Friday, April 20, 2012

because it is only there as a thing to be dreamed of

Life was so exciting a few days ago that I was pretty much enthralled by just about everything. It was awfully great while it lasted. It didn't last. Obviously, I don't want to be manic and psychotic. I truly don't. But I sure did enjoy having some extra energy and pep in my step. Hopping down the cement stairs at the parking garage of my university was awfully fun at the time. It sounds kind of stupid, but it was enjoyable. I so rarely truly enjoy myself.

My case manager told me yesterday that she had let the doctor know I was "unhappy" with him. He said he had "observed" me being "a little manic". Hence, no lobbying to get my higher dosage of Prozac back has worked. You can't blame a girl for trying.

Anyway, so now that I'm back down to the regular, rather dull, old me, here is a poem that comes to mind. It is a poem I have loved for like 15 years. It often has come to mind, because the line "everything is easy but wrong", makes so much innate sense to me for reasons I can't really articulate to you. Perhaps you can understand. Incidentally, Randall Jarrell, who is mentioned here, was a remarkable poet who committed suicide due to mental illness.



"Old Dominion"


By Robert Hass



The shadows of late afternoon and the odors

of honeysuckle are a congruent sadness.

Everything is easy but wrong. I am walking

across thick lawns under maples in borrowed tennis whites.

It is like the photographs of Randall Jarrell

I stared at on the backs of books in college.

He looked so sad and relaxed in the pictures.

He was translating Chekhov and wore tennis whites.

It puzzled me that in his art, like Chekhov's,

everyone was lost, that the main chance was never seized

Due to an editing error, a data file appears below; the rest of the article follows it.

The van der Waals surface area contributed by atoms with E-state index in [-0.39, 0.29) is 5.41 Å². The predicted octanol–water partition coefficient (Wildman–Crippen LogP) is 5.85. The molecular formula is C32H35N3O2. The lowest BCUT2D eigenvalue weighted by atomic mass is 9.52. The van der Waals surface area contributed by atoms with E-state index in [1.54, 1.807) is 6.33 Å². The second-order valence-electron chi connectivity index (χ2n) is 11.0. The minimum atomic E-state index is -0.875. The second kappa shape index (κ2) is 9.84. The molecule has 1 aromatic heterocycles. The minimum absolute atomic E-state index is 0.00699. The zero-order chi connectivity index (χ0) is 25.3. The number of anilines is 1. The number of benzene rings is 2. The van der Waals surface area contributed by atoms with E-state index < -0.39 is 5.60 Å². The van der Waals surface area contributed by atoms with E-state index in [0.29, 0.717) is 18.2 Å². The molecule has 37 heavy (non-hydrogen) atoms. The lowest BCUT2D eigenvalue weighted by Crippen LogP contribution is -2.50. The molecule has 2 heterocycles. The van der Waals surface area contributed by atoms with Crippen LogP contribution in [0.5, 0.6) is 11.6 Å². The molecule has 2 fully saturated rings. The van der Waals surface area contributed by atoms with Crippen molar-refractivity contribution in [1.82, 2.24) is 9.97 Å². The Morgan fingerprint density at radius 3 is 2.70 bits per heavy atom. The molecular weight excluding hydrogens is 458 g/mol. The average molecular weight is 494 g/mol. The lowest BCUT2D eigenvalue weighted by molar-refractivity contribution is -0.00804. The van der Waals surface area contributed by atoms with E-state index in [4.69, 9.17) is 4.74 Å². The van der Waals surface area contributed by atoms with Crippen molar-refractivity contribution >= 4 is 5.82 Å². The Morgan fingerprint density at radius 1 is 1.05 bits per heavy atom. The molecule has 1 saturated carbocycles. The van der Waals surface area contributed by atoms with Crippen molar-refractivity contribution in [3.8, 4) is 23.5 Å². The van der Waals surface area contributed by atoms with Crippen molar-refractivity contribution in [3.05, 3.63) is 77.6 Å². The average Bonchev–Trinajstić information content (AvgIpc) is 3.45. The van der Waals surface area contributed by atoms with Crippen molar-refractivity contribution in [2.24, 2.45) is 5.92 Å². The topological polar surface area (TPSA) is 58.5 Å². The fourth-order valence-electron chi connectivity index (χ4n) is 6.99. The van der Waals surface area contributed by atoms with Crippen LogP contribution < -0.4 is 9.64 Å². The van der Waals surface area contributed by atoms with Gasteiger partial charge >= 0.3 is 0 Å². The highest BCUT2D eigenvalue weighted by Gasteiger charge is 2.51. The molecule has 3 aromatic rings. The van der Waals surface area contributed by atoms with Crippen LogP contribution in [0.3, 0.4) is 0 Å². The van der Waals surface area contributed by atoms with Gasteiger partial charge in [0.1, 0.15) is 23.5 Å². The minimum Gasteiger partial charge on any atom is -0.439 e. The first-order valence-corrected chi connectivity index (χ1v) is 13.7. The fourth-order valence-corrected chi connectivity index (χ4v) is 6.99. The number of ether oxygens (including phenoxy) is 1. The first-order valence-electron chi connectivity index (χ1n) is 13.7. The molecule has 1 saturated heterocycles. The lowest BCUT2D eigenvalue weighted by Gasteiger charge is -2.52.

because it is only there as a thing to be dreamed of

or because someone somewhere had set the old words

to the new tune: we live by habit and it doesn't hurt.

Now the thwack . . . thwack of tennis balls being hit

reaches me and it is the first sound of an ax

in the cherry orchard or the sound of machine guns

where the young terrorists are exploding

among poor people on the streets of Los Angeles.

I begin making resolutions: to take risks, not to stay

in the south, to somehow do honor to Randall Jarrell,

never to kill myself. Through the oaks I see the courts,

the nets, the painted boundaries, and the people in tennis

whites who look so graceful from this distance.

3 comments:

K.C. Jones said...

I love the poem! And I'm proud of you for keeping on moving forward.

FrankandMary said...

There are appalling things that I am desirous of.

There are times I am only remotely identifiable to myself.

Some very "normal" things appear to be aesthetic affronts.

Creeping mediocrity gives me a headache.

So I think I understand :-).
~Mary

Jen Daisybee said...

Thanks, K. C.

I think you understand too, Mary. Thanks.

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